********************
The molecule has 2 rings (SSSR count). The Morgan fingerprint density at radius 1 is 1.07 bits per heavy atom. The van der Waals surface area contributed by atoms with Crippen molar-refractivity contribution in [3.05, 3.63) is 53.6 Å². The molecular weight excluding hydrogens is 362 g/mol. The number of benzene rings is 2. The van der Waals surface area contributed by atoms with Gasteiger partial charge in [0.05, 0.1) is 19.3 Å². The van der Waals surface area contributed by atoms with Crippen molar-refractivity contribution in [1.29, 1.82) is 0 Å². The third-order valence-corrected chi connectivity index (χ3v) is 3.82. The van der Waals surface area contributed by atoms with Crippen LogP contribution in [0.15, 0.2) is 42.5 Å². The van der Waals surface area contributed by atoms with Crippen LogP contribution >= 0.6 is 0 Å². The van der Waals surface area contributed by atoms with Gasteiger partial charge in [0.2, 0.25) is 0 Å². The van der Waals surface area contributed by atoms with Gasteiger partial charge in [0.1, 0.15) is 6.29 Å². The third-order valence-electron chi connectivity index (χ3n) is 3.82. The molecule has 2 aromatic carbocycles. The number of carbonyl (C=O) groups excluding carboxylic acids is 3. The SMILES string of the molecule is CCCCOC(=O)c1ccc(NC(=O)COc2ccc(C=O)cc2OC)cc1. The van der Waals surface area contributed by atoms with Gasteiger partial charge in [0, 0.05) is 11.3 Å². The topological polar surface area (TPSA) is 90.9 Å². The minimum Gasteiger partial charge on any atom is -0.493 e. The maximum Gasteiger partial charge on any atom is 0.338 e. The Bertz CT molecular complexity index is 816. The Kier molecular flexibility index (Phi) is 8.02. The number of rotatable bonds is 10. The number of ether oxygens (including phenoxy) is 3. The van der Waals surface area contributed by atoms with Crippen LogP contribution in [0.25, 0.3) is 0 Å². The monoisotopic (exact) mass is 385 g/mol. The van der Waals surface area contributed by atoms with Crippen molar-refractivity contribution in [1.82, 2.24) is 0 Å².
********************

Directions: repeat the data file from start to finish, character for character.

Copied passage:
The molecule has 2 rings (SSSR count). The Morgan fingerprint density at radius 1 is 1.07 bits per heavy atom. The van der Waals surface area contributed by atoms with Crippen molar-refractivity contribution in [3.05, 3.63) is 53.6 Å². The molecular weight excluding hydrogens is 362 g/mol. The number of benzene rings is 2. The van der Waals surface area contributed by atoms with Gasteiger partial charge in [0.05, 0.1) is 19.3 Å². The van der Waals surface area contributed by atoms with Crippen molar-refractivity contribution in [1.29, 1.82) is 0 Å². The third-order valence-corrected chi connectivity index (χ3v) is 3.82. The van der Waals surface area contributed by atoms with Crippen LogP contribution in [0.15, 0.2) is 42.5 Å². The van der Waals surface area contributed by atoms with Crippen LogP contribution >= 0.6 is 0 Å². The van der Waals surface area contributed by atoms with Gasteiger partial charge in [0.2, 0.25) is 0 Å². The van der Waals surface area contributed by atoms with Gasteiger partial charge in [0.1, 0.15) is 6.29 Å². The third-order valence-electron chi connectivity index (χ3n) is 3.82. The molecule has 2 aromatic carbocycles. The number of carbonyl (C=O) groups excluding carboxylic acids is 3. The SMILES string of the molecule is CCCCOC(=O)c1ccc(NC(=O)COc2ccc(C=O)cc2OC)cc1. The van der Waals surface area contributed by atoms with Gasteiger partial charge in [0, 0.05) is 11.3 Å². The topological polar surface area (TPSA) is 90.9 Å². The minimum Gasteiger partial charge on any atom is -0.493 e. The maximum Gasteiger partial charge on any atom is 0.338 e. The Bertz CT molecular complexity index is 816. The Kier molecular flexibility index (Phi) is 8.02. The number of rotatable bonds is 10. The number of ether oxygens (including phenoxy) is 3. The van der Waals surface area contributed by atoms with Crippen LogP contribution in [0.25, 0.3) is 0 Å². The monoisotopic (exact) mass is 385 g/mol. The van der Waals surface area contributed by atoms with Crippen molar-refractivity contribution in [1.82, 2.24) is 0 Å².